Facebook has been investigating ‘suspicious’ pro-Sanders content, but hasn’t found any evidence it’s inauthentic

Sen. Bernie Sanders at a campaign event in California, February 17, 2020. Justin Sullivan/Getty Images
  • Facebook launched an investigation into “suspicious” content praising Bernie Sanders after receiving a tipoff from an outside researcher, The Wall Street Journal reported.
  • The company did not find any evidence that the behaviour was inauthentic.
  • Officials have told Sanders that his campaign may be benefiting from Russian interference, and President Donald Trump called on Sunday for Democrats to investigate.
  • Officials have also briefed that Trump’s campaign is being aided by Russia.
  • Visit Business Insider’s homepage for more stories.

Facebook has been investigating “suspicious” content supporting Democratic candidate Bernie Sanders, The Wall Street Journal reported.

The tech giant started investigating after getting tipped off by a researcher, and some members of Facebook’s leadership team were briefed, sources told the Journal.

The investigation did not yield any evidence that the accounts in question were inauthentic.

“We investigate each credible claim we receive, just as we did in this instance when an outside researcher contacted us. To date, we have not been able to substantiate the researcher’s claims and we have not been notified by the intelligence community,” a Facebook spokesman told the Journal.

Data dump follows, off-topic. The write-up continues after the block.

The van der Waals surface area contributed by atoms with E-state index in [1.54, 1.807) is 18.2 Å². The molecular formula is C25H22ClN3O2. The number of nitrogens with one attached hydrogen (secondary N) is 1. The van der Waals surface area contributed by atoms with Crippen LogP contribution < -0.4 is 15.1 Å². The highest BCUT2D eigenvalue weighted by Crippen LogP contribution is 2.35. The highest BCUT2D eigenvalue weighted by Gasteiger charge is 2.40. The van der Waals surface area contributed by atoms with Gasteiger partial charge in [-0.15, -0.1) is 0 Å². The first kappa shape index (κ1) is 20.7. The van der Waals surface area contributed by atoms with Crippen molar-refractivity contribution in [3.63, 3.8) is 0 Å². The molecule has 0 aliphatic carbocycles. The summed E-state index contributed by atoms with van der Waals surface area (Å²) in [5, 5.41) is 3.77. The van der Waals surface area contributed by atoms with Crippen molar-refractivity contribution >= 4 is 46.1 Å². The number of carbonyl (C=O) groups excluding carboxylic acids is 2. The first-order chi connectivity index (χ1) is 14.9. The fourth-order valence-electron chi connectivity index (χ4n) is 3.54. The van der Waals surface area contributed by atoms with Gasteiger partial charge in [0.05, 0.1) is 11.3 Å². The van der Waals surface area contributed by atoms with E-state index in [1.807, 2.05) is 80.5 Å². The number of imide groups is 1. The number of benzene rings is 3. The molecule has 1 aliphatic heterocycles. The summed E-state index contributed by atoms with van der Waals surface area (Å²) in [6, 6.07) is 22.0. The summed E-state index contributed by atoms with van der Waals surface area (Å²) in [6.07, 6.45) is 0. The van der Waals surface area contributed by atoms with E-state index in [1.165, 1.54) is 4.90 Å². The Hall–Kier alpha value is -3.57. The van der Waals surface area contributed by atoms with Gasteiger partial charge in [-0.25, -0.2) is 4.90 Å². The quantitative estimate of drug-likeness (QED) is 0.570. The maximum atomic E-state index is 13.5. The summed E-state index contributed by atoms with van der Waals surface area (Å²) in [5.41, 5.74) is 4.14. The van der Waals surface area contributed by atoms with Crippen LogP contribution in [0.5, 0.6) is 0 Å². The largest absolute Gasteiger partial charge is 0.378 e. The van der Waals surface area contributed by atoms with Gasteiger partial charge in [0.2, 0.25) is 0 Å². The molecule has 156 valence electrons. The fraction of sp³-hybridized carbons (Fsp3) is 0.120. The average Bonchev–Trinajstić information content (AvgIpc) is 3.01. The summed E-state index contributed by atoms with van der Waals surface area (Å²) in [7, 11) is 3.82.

“Had we found a campaign of coordinated inauthentic behaviour, we would have removed it and announced it publicly, just as we did more than 50 times last year,” he added. Another Facebook spokesman repeated this statement to Business Insider.

Sanders, who is the frontrunner for the Democratic presidential nomination following his strong performance in early-voting states, has become a focal point for concerns about Russian election interference.

The Washington Post reported last week that officials briefed Sanders that the Russian government is trying to help his nomination campaign.

An election-security official also told lawmakers that Russian interference was being deployed to help President Trump’s campaign.

Sanders told the Post that the Russian interference could swing both ways, and could be behind some “ugly” attacks on social media attributed to his supporters.

“In 2016, Russia used internet propaganda to sow division in our country, and my understanding is that they are doing it again in 2020. Some of the ugly stuff on the internet attributed to our campaign may well not be coming from real supporters,” said Sanders.

President Trump on Sunday called on Democrats to investigate whether “Russia, Russia, Russia” is working to help Sanders.